"The World War II Memorial in Washington came 60 years after the war," she said. "All the families who lost loved ones couldn't benefit and heal from that memorial. Remembering Our Fallen helps these families now."

The Williamses said they are now doing what they were meant to do.

"We just have to get them all done," Bill said. "We have to do it now."

Contact the writer: 402-444-1127,

Foiled by J.R.

Bill and Evonne Williams were married in Omaha on a November Friday in 1980.

The reception was held 150 miles away at the Legion Club in Deshler, Neb. The Omaha disc jockey team of Skid Row and Johnny O provided music and entertainment.

But they had primetime competition. It was the night CBS broadcast the "Dallas'' episode revealing who shot tycoon character J.R. Ewing, the greedy schemer in a wealthy, feuding Texas oil family. Among the estimated 83 million people watching was nearly everyone invited to the Williams' wedding dance. It was, at the time, the highest-rated TV episode in U.S. history.

"I was on the dance floor and wondering why nobody was dancing,'' Evonne said. "But nobody would come out of the bar. Nobody had a VCR back then. They were standing 50 feet deep, all watching a little TV.''

Now more than three decades later, for sentimental reasons, the Williamses watch TNT's next-generation "Dallas."

Preflight jitters prompt a pep talk

Sometimes even someone from the Greatest Generation needs a pep talk.

Minutes before boarding for the final World War II Honor Flight from Omaha to Washington, D.C., in 2009, organizer Bill Williams walked down the aisle of a bus.

It was 4:30 a.m. and 10 buses were parked on the Eppley Airfield tarmac near a towering Boeing 747. Boarding would begin in half an hour.

A veteran tugged Williams' sleeve. Can I talk to you, the man asked.

Williams knelt beside the veteran.

The veteran said he had never flown; his wartime travel was all by troopship. He was afraid to get on the aircraft.

Let's talk about it, Williams said.

"I said, 'You survived the Depression.'"

Yes, it was very difficult on my family.

"You survived World War II."

Yes, combat in the Pacific.

"How old are you?"


"Well, you survived the Depression. You survived World War II. You survived life in general. What's the worst that can happen? You die on the plane? So what?"

The veteran paused, looked at Williams and said, "Let's go!"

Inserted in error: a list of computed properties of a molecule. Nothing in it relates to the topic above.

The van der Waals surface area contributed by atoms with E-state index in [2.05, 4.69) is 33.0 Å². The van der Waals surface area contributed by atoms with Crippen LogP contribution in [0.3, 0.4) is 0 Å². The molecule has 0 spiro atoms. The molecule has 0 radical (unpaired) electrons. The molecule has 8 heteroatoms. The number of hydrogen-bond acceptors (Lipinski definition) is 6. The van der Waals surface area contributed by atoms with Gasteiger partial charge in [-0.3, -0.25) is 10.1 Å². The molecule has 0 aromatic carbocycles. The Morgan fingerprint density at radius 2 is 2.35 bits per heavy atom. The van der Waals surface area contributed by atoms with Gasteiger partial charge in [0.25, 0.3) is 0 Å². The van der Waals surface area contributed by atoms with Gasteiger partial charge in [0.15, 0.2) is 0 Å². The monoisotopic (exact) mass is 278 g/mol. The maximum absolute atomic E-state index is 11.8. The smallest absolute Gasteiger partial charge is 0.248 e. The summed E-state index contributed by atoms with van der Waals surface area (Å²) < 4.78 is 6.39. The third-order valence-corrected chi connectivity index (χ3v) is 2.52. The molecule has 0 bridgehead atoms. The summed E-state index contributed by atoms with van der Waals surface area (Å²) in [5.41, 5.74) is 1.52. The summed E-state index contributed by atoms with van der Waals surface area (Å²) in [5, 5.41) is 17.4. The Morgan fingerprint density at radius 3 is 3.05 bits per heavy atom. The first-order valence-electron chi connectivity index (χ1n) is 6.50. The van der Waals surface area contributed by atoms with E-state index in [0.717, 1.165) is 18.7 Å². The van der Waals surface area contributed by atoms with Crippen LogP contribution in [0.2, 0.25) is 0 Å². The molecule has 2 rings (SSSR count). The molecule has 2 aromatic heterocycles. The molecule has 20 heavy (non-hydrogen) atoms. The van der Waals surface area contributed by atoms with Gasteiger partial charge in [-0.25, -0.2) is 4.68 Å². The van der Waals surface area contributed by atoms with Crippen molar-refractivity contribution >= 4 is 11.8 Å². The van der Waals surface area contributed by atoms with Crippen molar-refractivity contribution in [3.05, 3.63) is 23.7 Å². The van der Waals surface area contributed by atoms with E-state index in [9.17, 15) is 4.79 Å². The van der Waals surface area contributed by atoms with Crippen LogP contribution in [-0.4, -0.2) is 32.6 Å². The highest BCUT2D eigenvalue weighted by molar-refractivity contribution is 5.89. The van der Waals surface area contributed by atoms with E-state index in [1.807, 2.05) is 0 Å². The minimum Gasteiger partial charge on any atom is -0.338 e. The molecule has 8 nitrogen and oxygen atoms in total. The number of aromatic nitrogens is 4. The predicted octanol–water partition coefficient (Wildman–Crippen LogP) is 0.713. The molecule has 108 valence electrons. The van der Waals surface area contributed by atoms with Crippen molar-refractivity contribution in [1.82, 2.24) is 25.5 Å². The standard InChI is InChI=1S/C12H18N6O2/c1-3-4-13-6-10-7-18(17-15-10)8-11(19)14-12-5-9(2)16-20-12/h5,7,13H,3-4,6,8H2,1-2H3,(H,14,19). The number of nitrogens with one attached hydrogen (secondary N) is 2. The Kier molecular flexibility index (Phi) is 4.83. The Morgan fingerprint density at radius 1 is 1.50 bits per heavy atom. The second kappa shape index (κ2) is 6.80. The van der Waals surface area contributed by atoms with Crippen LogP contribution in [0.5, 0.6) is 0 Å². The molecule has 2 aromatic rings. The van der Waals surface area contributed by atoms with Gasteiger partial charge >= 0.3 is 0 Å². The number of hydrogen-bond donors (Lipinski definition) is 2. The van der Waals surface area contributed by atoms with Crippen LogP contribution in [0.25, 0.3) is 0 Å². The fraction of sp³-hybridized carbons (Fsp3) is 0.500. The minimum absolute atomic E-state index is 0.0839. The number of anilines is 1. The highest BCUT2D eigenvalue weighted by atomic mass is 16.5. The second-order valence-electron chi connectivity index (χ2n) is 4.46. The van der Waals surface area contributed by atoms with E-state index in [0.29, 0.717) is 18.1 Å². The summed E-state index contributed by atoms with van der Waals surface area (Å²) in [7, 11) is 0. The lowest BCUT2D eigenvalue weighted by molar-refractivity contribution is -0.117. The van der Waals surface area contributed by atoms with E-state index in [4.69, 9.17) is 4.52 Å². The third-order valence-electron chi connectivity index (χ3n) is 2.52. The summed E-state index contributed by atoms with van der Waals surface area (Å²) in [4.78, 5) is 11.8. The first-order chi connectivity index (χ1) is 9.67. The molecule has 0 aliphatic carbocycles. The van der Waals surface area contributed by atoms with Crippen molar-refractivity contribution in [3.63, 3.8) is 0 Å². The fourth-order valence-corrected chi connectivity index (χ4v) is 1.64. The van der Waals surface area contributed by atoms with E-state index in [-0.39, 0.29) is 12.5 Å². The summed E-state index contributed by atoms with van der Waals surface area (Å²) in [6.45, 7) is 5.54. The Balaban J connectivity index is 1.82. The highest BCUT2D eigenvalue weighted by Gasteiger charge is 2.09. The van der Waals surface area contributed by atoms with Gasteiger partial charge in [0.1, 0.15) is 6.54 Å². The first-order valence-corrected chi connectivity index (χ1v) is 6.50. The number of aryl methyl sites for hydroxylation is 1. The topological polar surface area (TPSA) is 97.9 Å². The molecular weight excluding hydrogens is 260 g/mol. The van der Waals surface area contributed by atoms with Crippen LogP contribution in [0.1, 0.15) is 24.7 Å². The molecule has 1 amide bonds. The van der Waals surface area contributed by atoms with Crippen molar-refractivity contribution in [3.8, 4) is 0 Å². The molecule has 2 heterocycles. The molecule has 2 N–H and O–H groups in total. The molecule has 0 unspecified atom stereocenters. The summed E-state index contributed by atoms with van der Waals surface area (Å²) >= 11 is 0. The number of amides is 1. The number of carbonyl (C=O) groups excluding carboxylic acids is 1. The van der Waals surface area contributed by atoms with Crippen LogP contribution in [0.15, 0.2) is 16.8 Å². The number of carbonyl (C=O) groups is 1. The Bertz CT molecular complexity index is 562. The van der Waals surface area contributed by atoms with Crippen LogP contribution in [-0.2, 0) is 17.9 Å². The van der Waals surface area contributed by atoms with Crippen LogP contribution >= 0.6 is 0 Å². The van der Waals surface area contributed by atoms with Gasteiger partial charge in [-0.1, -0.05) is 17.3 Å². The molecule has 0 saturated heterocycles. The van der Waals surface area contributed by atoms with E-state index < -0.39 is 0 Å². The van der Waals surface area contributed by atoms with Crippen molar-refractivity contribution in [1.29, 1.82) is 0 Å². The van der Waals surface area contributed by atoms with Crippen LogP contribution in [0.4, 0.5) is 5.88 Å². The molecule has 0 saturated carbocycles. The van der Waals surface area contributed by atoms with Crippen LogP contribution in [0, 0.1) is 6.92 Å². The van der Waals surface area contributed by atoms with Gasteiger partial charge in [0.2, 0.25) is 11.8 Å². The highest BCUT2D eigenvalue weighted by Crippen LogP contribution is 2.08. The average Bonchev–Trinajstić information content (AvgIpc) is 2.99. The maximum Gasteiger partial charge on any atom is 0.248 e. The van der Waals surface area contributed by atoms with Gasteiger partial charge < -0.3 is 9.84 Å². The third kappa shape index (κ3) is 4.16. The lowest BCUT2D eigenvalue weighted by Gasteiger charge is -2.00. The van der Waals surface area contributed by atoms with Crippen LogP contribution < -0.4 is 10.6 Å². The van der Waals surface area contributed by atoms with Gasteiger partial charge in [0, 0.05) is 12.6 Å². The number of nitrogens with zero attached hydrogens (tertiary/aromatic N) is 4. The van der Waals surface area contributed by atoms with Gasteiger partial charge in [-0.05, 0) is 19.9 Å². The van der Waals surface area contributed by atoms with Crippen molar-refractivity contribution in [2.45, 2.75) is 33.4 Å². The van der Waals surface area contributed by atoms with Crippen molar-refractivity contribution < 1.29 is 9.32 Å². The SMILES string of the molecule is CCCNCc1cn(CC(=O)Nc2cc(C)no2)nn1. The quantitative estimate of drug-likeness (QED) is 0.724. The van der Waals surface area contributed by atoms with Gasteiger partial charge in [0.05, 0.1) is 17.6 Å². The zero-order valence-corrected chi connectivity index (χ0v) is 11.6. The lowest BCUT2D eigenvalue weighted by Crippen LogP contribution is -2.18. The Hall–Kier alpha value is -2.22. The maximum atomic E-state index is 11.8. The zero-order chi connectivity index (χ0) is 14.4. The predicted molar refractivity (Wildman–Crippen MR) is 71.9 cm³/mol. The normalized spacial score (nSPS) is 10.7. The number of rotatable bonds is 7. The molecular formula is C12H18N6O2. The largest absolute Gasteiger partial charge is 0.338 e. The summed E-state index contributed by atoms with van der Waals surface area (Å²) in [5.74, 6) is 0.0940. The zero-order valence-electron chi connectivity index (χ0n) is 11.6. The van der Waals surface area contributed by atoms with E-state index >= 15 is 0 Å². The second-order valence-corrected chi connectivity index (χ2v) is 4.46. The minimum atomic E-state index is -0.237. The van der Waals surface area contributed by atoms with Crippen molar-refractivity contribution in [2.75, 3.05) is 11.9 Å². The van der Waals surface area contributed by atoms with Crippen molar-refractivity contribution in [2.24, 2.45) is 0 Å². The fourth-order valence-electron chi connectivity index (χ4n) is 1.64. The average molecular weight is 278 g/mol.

Nebraskan's funeral stands out

Nebraska was the first state to have a veteran die on a World War II Honor Flight.

Don Dragoo of Crete, Neb., who was ill, died on the return flight in 2008.

His daughter, Cindy Slone of Lincoln, told organizers Bill and Evonne Williams that if he had died in a nursing home, most people wouldn't know or care. His death on an Honor Flight made national news.

Bill said Dragoo's funeral was memorable.

"There were about 30 guys from that flight, all in their red (Honor Flight) shirts, some in wheelchairs," he said. "The casket came down the line and those guys all stood as straight as they could. And they saluted."

Red badges of remembrance are cherished

An Honor Flight is a highly anticipated trip of a lifetime for many veterans.

Sometimes a lifetime isn't long enough.

The Friday afternoon before a Tuesday flight in 2008, the wife of 87-year-old World War II veteran John Zimola of Fremont, Neb., called Bill Williams in tears.

"She said, 'John doesn't get to go. He died this morning.'"

After the flight, Bill Williams and his wife took the commemorative hat and red polo shirt Zimola would have received to his widow. She invited them to see his bedroom.

"He had his clothes for the trip laid out," Bill said. "She left them there. His shoes were shined and ready to go two weeks before the Honor Flight, but he didn't make it."

The trip is a life milestone for many veterans. The shirts are proudly worn red badges of remembrance.

The Williamses try to attend the funerals of Honor Flight participants. Bill said it's particularly moving to see a veteran, in his casket, wearing his red Honor Flight shirt.

"They look forward to the trip, and then they bask in the glow of it for the rest of their lives," he said. "I'll never forget it."

Korean War honor flight set for March

A Korean War Honor Flight is scheduled to ferry 450 Nebraska veterans to Washington, D.C., on three chartered aircraft March 25, 2014. The trip will cost $485,000, said organizer Bill Williams. Two large donations kicked off the project. Ted Hubbard of South Bend, Neb., donated $200,000 from his late parents, through the Theodore F. and Claire M Hubbard Family Foundation. An anonymous donor contributed $90,000. Korea veterans who participated in an October Honor Flight also generously donated money, Williams said. Williams encourages people to "adopt'' a veteran by sponsoring that person's seat on the plane, at a cost of $800. Tax-deductible donations of any amount can be made online or mailed to the Korean War Veterans Honor Flight Fund at the Midlands Community Foundation, 945 N. Adams St., Suite 7, Papillion, NE 68046. The foundation's website is

Remembering our Fallen schedule

Schedule for upcoming displays in Nebraska and Iowa


Today: VFW Post No. 2503, 8904 Military Road

Tuesday-Saturday: Disabled American Veterans, 4515 F St.

Jan. 6-10: Fremont High School

Jan. 13-17: T.D. Ameritrade headquarters, 200 S. 108th Ave.

Jan. 18-26: Douglas County West High School, Valley

Jan. 27-31: Arlington High School


Jan. 9-13: Exira-EHK Middle School, Exira

Jan. 14-17: Exira-EHK High School, Elk Horn

Jan. 22: Veterans Day at the Capitol, Iowa State Capitol, Des Moines

For schedules in other states and more information, go to

Evonne and Bill Williams are flanked by their family, from left: Army 1st Lt. Sam Williams; former Marine Corps Sgt. Max Williams; and daughter-in-law Michelle Williams and her husband, Army 1st Lt. Ben Williams, holding their daughter, Reagan. The Williamses' fourth son, Marine 1st Lt. Tom Williams, is serving in Afghanistan and could not be present for the photo.